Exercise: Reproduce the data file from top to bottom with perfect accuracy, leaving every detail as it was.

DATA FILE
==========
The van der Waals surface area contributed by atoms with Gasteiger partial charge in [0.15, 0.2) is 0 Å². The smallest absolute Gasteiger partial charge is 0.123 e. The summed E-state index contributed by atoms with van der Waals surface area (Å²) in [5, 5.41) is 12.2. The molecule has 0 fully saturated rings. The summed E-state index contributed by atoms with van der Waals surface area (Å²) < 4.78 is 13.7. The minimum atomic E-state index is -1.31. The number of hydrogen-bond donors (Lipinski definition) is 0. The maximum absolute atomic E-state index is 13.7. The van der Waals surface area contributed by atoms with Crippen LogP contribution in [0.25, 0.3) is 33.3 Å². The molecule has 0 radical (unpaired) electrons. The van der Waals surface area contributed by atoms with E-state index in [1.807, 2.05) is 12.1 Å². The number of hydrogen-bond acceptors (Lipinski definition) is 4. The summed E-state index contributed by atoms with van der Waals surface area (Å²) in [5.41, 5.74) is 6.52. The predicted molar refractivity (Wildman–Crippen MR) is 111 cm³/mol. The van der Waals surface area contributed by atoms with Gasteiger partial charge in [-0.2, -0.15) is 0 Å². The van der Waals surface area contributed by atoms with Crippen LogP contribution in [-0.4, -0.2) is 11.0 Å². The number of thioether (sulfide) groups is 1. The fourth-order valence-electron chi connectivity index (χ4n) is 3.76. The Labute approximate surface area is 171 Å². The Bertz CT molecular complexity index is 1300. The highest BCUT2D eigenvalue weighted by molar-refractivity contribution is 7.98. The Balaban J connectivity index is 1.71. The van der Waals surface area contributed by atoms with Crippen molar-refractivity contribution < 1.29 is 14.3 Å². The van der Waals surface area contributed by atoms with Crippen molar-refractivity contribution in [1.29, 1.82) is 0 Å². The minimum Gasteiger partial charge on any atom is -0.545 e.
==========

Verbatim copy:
The van der Waals surface area contributed by atoms with Gasteiger partial charge in [0.15, 0.2) is 0 Å². The smallest absolute Gasteiger partial charge is 0.123 e. The summed E-state index contributed by atoms with van der Waals surface area (Å²) in [5, 5.41) is 12.2. The molecule has 0 fully saturated rings. The summed E-state index contributed by atoms with van der Waals surface area (Å²) < 4.78 is 13.7. The minimum atomic E-state index is -1.31. The number of hydrogen-bond donors (Lipinski definition) is 0. The maximum absolute atomic E-state index is 13.7. The van der Waals surface area contributed by atoms with Crippen LogP contribution in [0.25, 0.3) is 33.3 Å². The molecule has 0 radical (unpaired) electrons. The van der Waals surface area contributed by atoms with E-state index in [1.807, 2.05) is 12.1 Å². The number of hydrogen-bond acceptors (Lipinski definition) is 4. The summed E-state index contributed by atoms with van der Waals surface area (Å²) in [5.41, 5.74) is 6.52. The predicted molar refractivity (Wildman–Crippen MR) is 111 cm³/mol. The van der Waals surface area contributed by atoms with Gasteiger partial charge in [-0.2, -0.15) is 0 Å². The van der Waals surface area contributed by atoms with Crippen LogP contribution in [-0.4, -0.2) is 11.0 Å². The number of thioether (sulfide) groups is 1. The fourth-order valence-electron chi connectivity index (χ4n) is 3.76. The Labute approximate surface area is 171 Å². The Bertz CT molecular complexity index is 1300. The highest BCUT2D eigenvalue weighted by molar-refractivity contribution is 7.98. The Balaban J connectivity index is 1.71. The van der Waals surface area contributed by atoms with Crippen molar-refractivity contribution < 1.29 is 14.3 Å². The van der Waals surface area contributed by atoms with Crippen molar-refractivity contribution in [1.29, 1.82) is 0 Å². The minimum Gasteiger partial charge on any atom is -0.545 e.